There are two other things that are very important to keep in mind: the first may seem obvious and it is that if you have more than one container in a pod they will all be signaled on shutdown and you need to have the right strategy for each depending on what it is doing. The second is less obvious, and actually is a bit of a trap: only the process running as PID 1 in a container is going to be signaled. If you use the non-exec form of CMD in your Dockerfile, for example, then your thing is running as /bin/sh -c thing and it isn’t PID 1 and won’t get signaled. Instead use the exec form CMD ["/usr/local/bin/thing"] or use the exec form of ENTRYPOINT. For additional info see this good overview of pod termination in the kubernetes documentation.

Implement readiness and liveness probes

Kubernetes works best when it knows the health status of every container in the system. The kubelet needs this information in order to restart containers that have failed, and to keep service endpoints up to date. To determine the health of a container kubernetes relies on two signals: liveness and readiness. Liveness measures whether a container is running or not, and readiness measures whether a running container is able to accept traffic. Specific tests for liveness and readiness can be configured for a container object. There are several options from executing external commands to making tcp and http requests.

If you don’t define liveness and readiness probes for your containers then the system will rely on the default signal, which is whether the container’s PID 1 still exists. If that process terminates then the kubelet finds out about it from the container runtime (i.e. Docker) and schedules a restart. For almost all long-running applications of any complexity this default behavior is insufficient. Your container’s PID 1 could be up but stuck in a loop, or blocked on some other broken bit and unable to do its job. Note that you should always define both a liveness and readiness probe, though it is possible these probes may use the same test for some apps. See the kubernetes documentation for a good explanation of creating liveness and readiness probes.

Set resource limits

A big part of kubernetes’ job is scheduling pods to run on nodes. A node in a cluster is an environment with constrained resources: memory, cpu, and ephemeral storage all represent things that have to be shared by containers running on the node (host network ports too, but we won’t talk about them here). For each of these resource types kubernetes defines the concept of a request and a limit. A request tells the system how much of a particular resource a container uses normally, and is an input to scheduling. A limit specifies the maximum amount of the resource a container is allowed to use, and may cause the hosting pod to be evicted from a node under constrained conditions.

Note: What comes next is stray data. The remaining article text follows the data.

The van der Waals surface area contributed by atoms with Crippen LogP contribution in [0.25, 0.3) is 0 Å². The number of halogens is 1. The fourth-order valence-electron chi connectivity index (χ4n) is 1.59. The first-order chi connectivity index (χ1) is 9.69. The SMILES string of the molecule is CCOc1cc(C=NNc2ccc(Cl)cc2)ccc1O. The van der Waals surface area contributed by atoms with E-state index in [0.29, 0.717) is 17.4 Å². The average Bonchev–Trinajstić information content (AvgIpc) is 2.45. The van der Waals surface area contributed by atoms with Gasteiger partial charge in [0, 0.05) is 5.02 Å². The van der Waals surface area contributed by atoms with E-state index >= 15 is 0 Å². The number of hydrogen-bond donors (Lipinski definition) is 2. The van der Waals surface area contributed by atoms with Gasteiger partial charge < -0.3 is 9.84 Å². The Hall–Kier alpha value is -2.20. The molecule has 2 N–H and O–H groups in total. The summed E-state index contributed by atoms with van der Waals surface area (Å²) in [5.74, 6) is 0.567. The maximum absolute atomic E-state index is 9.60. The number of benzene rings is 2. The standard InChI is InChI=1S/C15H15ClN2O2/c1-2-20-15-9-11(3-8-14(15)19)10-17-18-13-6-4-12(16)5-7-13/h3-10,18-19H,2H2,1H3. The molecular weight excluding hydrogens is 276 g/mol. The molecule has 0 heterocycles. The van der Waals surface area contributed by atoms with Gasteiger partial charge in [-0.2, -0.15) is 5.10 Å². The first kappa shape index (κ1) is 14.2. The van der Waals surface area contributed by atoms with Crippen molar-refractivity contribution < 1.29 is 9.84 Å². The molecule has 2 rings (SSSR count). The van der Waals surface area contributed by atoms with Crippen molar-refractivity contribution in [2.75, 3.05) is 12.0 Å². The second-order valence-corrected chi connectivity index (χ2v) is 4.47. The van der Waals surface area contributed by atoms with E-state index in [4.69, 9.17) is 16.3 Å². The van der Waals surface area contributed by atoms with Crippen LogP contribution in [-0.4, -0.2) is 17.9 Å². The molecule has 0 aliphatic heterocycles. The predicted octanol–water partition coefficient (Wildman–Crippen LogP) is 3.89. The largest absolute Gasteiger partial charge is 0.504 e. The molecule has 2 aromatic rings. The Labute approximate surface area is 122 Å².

The benefit of setting requests for every container is to allow kubernetes to do a better job of fitting pods onto nodes. The benefit of setting limits is as an additional health check: containers will not have the ability to go off the rails and consume all of memory, cpu or storage, thus forcing the scheduler to start moving things around to find available resources. If you don’t define requests and limits your containers are subject to the defaults, which are under the control of your cluster administrator. Defaults can be set per namespace, making it possible to divide the total resources in a cluster between different teams or different applications. The kubernetes documentation contains an overview of configuring requests and limits, and the same for managing defaults starts here.

Twelve-Factor all the things

I’ll close by mentioning the Twelve-Factor App manifesto, which I linked to twice above. This document represents a set of design guidelines and patterns for implementing applications that are deployable, scalable, observable, and work well within cloud-native environments. If you’re intending to write applications to run on kubernetes you can’t go far wrong following the recommendations outlined in it.



Mark Betz

Senior Devops Engineer at Olark, husband, father of three smart kids, two unruly dogs, and a resentful cat.